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OLEAN – Early signs of urban rot – including cockroaches – are becoming evident in the City of Olean’s older housing stock.

In recent months, residents of Ward 1 aired their concerns in meetings with city officials. This month, members of the Common Council and Mayor Linda Witte heard from residents of Ward 4 – many sitting in the gallery of Tuesday night’s Council meeting.

Some addressed the cockroach infestation in the neighborhood of North 5th Street – one house on the street in particular has been teeming with cockroaches – impacting the quality of life of the entire neighborhood, residents said.

“I have not been able to open the windows of my home all summer,” one resident of the street said.

“How do you think it feels when you go to get a glass out of the cupboard and there’s a roach in it?” another shouted out during the meeting.

The house at issue has been a problem for several years, according to Code Enforcement Officer Ed Jennings. The residents of the house have been ticketed for code violations on four occasions – but not much else can be done, he added.

“We need help from other entities,” he said. “We need help from the county and state in fixing these kinds of situations.”

City employees have tried four times to exterminate the roaches, and a professional exterminator has offered some guidance. But these measures do not seem to be working, and the cockroaches are infiltrating the entire block, another resident said.

“When we told the exterminator that the roaches were at our house as well, we were told there was nothing they could do about that. They were there for the one property,” another resident said.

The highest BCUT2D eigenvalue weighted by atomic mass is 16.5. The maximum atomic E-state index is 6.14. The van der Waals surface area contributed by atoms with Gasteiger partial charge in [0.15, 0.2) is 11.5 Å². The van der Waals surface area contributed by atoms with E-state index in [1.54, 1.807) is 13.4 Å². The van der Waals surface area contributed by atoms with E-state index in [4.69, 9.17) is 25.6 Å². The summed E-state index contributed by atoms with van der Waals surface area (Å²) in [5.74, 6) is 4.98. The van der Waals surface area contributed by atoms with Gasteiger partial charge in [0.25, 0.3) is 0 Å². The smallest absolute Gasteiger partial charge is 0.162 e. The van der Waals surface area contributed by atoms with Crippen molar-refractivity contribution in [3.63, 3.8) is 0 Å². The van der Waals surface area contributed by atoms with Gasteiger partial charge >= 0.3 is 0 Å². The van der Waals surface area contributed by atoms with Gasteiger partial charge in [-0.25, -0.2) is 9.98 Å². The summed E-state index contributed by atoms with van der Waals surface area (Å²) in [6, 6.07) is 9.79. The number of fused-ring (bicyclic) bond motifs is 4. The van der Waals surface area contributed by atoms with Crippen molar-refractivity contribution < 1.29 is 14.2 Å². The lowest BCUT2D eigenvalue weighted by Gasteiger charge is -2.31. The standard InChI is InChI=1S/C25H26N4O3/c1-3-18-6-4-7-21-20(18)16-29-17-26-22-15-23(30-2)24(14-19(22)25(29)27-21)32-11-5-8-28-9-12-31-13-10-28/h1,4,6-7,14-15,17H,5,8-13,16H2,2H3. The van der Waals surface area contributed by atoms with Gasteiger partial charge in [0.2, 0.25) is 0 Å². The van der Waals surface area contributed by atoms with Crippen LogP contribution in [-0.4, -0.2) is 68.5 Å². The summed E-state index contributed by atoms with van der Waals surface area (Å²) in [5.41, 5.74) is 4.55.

Renee Williams, identified as an owner of city rental property, said mandated inspections between tenant occupations would punish responsible landlords in the city.

“I bought my property to protect my neighborhood,” Williams said. “To say that the majority of rental owners in the city are slumlords is simply not true.”

She said the blight problems emanate from a handful of landowners, some of whom are absentee. Property owners need to take responsibility for heir tenants, she added.

Mayor Witte suggested a point system, in which residents would accumulate points on a variety of violations, such as code violations and police visits for noise and domestic situations. Under this system, once tenants accumulate a set number of points, they would be evicted, with other city landlords’ being alerted.

But more needs to be done, Witte said.

“There is only so much that codes can do,” she said.

Witte suggested involving state Sen. Catharine Young, R-Olean, and Assemblyman Joseph Giglio, R-Olean, to work toward changing housing standards policies at the state level.

She also said Cattaraugus County needs to offer more assistance.

“We can fine the property owners $100 a violation,” Witte said, “but it is costing the taxpayers thousands to fix these problems.”

Council President Ann McLaughlin suggested creating a committee to “take back our neighborhoods.”